On any given day, human beings can speak anywhere from hundreds of words to tens of thousands. From morning greetings, to coffee orders, to client calls, our mouths are constantly moving, our fingers are constantly typing, and we are constantly reading and interpreting information over a variety of media.
But in this sea of syllables and rhythms, how often do we think about the value of what we have to say? When we bump into someone on the street, do we really mean it when we say, "I'm sorry"? When a colleague sneezes, do we really mean it when we say, "God bless you"? Our speech becomes reactionary instead of proactive, and little by little, it becomes meaningless.
Because we input and output words so quickly on a daily basis, it's often difficult to perceive or pay attention to nonverbal cues from those around us. When someone is dealing with something painful, their first instinct might not be to spew words. Everyday, it's likely that we'll ask someone "How are you?" The response will usually be something like, "I'm good, thanks," or "Fine, thank you. And you?" But these innate salutations can rarely access a person's true state of being.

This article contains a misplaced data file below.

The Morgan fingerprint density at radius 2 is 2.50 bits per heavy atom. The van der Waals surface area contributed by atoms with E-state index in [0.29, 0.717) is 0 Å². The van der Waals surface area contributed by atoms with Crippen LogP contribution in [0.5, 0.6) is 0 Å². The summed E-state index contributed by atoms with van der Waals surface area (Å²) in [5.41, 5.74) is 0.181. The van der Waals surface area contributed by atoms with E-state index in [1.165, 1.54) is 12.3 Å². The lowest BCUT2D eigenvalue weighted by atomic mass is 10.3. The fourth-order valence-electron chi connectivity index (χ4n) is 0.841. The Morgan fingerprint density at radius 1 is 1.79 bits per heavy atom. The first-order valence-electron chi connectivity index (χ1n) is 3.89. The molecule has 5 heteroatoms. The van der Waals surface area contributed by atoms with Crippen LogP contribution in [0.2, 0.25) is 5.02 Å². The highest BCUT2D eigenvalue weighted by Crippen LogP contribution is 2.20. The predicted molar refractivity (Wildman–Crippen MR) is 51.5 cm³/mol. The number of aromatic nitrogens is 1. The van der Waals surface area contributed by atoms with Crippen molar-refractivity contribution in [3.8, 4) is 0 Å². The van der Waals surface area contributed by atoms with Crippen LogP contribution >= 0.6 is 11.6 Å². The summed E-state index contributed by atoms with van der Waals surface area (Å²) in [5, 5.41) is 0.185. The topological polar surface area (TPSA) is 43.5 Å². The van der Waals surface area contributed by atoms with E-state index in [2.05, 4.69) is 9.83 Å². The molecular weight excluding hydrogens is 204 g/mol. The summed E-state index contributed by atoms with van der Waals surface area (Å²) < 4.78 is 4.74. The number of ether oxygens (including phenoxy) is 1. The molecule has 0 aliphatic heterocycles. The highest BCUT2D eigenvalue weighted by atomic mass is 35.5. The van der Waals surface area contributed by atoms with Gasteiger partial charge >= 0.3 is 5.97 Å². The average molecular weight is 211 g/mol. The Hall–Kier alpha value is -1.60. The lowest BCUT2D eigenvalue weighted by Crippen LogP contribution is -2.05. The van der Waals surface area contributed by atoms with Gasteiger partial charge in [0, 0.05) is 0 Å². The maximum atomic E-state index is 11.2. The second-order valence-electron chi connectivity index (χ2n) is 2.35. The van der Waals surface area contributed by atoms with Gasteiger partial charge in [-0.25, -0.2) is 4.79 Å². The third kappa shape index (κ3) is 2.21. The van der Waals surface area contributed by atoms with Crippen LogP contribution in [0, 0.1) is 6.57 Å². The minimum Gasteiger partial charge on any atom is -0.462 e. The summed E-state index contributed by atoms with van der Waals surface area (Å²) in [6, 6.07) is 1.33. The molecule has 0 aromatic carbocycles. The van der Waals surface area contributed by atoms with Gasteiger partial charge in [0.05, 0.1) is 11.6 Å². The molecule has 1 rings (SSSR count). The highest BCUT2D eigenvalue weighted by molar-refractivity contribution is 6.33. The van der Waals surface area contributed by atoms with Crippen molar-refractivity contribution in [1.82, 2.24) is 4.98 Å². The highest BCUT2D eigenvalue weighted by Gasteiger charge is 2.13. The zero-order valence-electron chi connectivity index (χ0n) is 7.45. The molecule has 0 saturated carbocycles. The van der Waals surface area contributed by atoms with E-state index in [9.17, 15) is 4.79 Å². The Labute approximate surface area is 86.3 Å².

"How are you?" is a string of three benign words, not aiming at a specific purpose. For all the times in my life when I've needed someone, a "how are you" did not suffice. I could never get across what I had pent up inside. The question I wished people would ask instead had just as many words, but would mean so much more: "Are you okay?"
"Are you okay?" establishes a deeper level of concern that aims at intimacy and confession. It requires a less public, one-on-one connection. It demands a more authentic answer than "good" or "fine." But at the same time, it also allows for flexibility in the response. You could answer, "yes," or you could explain your situation. Sometimes the question is enough to make someone feel better without the answer.
What we say means something, so we need to make every word count. And the simplest words are often the most powerful.